Married People Have More Sex

By Nathan Yau  /  Posted to Data Underload  /  Tags: ,

There’s a recurring joke on sitcoms and comedy bits about a decline in sex life after marriage. The relationship and dynamics change. Less lust, more companionship. Is that really how it works?

It seems like married people would have sex more often, simply out of convenience. There is always someone there.

I was curious. The General Social Survey, which has run since 1972, was my route to the answer. I looked at responses from 2010 through 2016. As it’s a survey and not a lab experiment, there are the usual caveats with self-reporting, but the trends seem to make sense.

The survey asks a ton of questions, but the one of interest was: “About how often did you have sex during the last 12 months?” There are seven choices that range from not at all to four or more times per week.

Let’s start with the overview and then get into it.
 
 

When you look at all adults, the responses are fairly even across, with the exception of the six percent who answered 4 or more times per week. There also seems to be a slight split between having no sex at all and having sex regularly. The once per month and once or twice over the year were answered less often than the others.

We need demographic breakdowns though to see something more useful (and to make sure this data makes sense).

 
 

The above shows responses by age. Generally speaking, I expect younger people had more sex and older people had less sex. This is what we see, so the data seems to make sense.

 
 

Now let’s look at the rates by marital status. The standout data point is the 73 percent of widowed individuals who answered “not at all.” This should not surprise, given the combination of age and loss of partner. The never married, separated, and divorced look similar to the overall percentages.

As for the married folk, the bulk (62 percent) is in the 2 to 3 times per month to the 2 to 3 times per week range. The 4 or more times per week percentage is lower than the other non-widow groups though.

 
 

As the schoolyard song goes: “First comes love, then comes marriage, then comes baby in the baby carriage.” Sex 2 to 3 times per week is more common for those without children. Is it because of the kids or because of age though? Most people wait a few years before trying for kids.

 
 

When you break down the married adults with children into age groups, the higher frequency for younger people becomes obvious again. It seems that having kids correlates more to age than to sex frequency.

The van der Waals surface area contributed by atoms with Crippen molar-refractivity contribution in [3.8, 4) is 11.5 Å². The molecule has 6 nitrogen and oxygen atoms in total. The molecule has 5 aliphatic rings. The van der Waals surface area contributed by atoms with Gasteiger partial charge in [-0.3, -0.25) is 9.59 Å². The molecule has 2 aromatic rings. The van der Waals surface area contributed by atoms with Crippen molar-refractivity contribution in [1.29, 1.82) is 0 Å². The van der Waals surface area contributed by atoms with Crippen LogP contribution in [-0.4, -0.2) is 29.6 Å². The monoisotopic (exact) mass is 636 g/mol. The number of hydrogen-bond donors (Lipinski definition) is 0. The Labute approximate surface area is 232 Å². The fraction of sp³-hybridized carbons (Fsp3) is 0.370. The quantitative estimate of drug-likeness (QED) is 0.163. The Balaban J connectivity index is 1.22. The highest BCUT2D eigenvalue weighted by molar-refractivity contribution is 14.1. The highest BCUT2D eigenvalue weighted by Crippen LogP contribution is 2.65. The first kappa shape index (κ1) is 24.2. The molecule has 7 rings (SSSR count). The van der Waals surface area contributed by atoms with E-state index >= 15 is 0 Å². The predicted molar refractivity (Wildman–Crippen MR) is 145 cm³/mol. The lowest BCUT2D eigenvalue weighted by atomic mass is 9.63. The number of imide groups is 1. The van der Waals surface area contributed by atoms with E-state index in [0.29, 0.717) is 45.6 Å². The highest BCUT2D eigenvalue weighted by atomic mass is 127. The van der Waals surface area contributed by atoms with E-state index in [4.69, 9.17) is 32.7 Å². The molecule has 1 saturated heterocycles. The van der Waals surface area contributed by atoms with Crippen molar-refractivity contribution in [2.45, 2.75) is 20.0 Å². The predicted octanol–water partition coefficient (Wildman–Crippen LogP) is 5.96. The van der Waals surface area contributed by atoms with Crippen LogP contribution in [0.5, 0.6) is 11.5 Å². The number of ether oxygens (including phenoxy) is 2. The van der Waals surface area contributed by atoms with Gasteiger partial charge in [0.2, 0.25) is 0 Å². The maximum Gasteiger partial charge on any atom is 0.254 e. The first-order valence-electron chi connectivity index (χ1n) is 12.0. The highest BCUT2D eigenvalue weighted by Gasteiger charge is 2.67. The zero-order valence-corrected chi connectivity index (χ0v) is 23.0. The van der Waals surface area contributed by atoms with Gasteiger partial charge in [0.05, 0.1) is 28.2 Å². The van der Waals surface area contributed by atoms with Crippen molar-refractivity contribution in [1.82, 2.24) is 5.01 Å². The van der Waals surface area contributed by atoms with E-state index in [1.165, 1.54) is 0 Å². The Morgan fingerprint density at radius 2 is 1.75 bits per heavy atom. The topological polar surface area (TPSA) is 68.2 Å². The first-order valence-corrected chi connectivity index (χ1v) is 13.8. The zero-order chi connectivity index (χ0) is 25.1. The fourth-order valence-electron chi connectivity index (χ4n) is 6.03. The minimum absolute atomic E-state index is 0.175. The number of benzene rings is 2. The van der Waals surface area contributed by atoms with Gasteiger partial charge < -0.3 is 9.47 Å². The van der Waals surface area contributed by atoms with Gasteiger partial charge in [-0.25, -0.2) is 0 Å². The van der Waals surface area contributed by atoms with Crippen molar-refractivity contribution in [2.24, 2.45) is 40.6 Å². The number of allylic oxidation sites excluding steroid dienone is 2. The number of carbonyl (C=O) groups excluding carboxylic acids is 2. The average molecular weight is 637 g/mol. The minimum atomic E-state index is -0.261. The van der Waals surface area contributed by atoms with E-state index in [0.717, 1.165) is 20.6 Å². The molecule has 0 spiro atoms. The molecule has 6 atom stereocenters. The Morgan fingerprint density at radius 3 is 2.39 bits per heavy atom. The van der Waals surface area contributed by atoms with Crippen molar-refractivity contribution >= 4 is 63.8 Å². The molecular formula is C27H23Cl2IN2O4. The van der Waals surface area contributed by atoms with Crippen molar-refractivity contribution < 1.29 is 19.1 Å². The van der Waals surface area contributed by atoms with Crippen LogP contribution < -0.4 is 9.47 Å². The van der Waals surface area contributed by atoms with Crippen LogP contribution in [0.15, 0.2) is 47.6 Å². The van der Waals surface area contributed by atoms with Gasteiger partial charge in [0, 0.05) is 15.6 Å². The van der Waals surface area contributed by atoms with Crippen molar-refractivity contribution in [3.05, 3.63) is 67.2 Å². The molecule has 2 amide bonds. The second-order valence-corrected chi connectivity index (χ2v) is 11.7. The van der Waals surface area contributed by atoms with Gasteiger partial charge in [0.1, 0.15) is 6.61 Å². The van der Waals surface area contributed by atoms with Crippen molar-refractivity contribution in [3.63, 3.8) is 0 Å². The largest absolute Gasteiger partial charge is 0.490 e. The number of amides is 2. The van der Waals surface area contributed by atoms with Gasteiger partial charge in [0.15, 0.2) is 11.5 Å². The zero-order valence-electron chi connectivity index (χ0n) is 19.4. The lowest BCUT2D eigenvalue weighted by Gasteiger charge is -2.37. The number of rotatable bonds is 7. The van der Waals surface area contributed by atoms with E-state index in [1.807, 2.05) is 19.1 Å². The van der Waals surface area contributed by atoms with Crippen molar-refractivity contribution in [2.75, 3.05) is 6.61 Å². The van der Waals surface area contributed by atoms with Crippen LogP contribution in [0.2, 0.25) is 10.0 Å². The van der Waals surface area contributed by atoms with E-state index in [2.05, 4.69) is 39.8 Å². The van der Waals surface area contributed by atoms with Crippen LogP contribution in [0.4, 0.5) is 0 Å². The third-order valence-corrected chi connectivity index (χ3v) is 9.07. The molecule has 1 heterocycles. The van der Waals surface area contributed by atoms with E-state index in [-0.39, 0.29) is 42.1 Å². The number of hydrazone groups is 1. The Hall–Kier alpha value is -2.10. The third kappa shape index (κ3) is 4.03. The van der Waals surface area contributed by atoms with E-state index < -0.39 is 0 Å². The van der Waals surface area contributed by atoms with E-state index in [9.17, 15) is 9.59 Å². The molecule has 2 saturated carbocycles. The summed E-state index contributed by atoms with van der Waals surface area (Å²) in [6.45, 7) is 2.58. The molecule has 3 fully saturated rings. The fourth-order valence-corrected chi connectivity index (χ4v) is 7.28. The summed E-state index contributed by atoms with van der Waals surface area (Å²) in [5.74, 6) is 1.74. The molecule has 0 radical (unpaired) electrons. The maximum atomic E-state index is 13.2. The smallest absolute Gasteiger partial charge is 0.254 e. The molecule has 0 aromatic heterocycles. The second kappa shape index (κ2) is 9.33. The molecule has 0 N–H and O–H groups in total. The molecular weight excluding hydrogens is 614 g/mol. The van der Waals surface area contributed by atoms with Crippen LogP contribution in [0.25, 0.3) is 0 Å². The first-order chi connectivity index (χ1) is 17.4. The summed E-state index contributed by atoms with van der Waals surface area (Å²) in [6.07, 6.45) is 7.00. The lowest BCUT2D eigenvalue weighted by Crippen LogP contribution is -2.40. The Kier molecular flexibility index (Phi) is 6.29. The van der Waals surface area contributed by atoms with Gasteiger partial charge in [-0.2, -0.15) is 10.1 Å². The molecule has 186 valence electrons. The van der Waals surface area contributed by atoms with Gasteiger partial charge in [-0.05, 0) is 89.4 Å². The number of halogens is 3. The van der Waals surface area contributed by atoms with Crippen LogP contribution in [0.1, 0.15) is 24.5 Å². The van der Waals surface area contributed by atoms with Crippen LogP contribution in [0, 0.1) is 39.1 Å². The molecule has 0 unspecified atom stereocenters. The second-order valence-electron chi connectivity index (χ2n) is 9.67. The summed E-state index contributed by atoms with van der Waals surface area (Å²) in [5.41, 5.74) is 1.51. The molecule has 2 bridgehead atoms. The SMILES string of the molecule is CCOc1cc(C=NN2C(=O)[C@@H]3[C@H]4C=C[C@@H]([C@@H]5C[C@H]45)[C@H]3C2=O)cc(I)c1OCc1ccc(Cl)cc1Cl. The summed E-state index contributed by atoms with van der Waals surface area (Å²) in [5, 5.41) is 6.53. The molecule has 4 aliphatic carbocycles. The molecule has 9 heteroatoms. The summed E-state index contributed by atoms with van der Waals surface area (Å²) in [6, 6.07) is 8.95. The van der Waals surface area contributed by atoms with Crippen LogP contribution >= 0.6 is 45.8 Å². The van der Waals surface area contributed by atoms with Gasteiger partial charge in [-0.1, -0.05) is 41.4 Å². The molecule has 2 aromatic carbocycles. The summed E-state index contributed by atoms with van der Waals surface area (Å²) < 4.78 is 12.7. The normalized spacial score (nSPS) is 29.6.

So we look at just age again. But this time compare married and never married for each age group. The higher sex frequencies are more common for married people in each age group.

 
 

This is more clear with a direct comparison. The above shows the percentage point difference between never married and married for each age category. I shrank the age group ranges (therefore creating more age groups) since age appears to be such a significant factor. With more red on the right, it still looks like married folks have sex more often.

I thought maybe if you only look at people who said they had sex more than once or twice in a year, the distributions for married and never married might look more similar. A little bit, but the differences and higher sex frequencies for married people are still obvious.

If you only look at those who had sex four or more times per week over a 12-month period, things get noisy. The high frequency is not as common, so it’s kind of a crapshoot in terms of the data. Other than that though, it appears married people have more sex.

When Straight Americans Lost Their Virginity

Thinking about the first time.

Notes

  • Like I said, since this is a survey, you have to take the answers with a grain of salt, especially since the question is about sex. I don’t have research to cite, but I’m pretty sure people tend to exaggerate a tad. Do married people exaggerate more? Do single people exaggerate less? I don’t know. But the trends make sense, right?
  • The data from the General Social Survey is publicly available in various places on the interwebs. I downloaded it from the Berkeley Survey Documentation and Analysis archive. It’s not the most usable thing in the world, but it gets the job done.
  • I made the charts in R.
  • I could have used stacked bars instead of circles to show values, but I don’t really like them for more than two or three categories. Circles have their own issues, but I included the actual values to offset those a bit.

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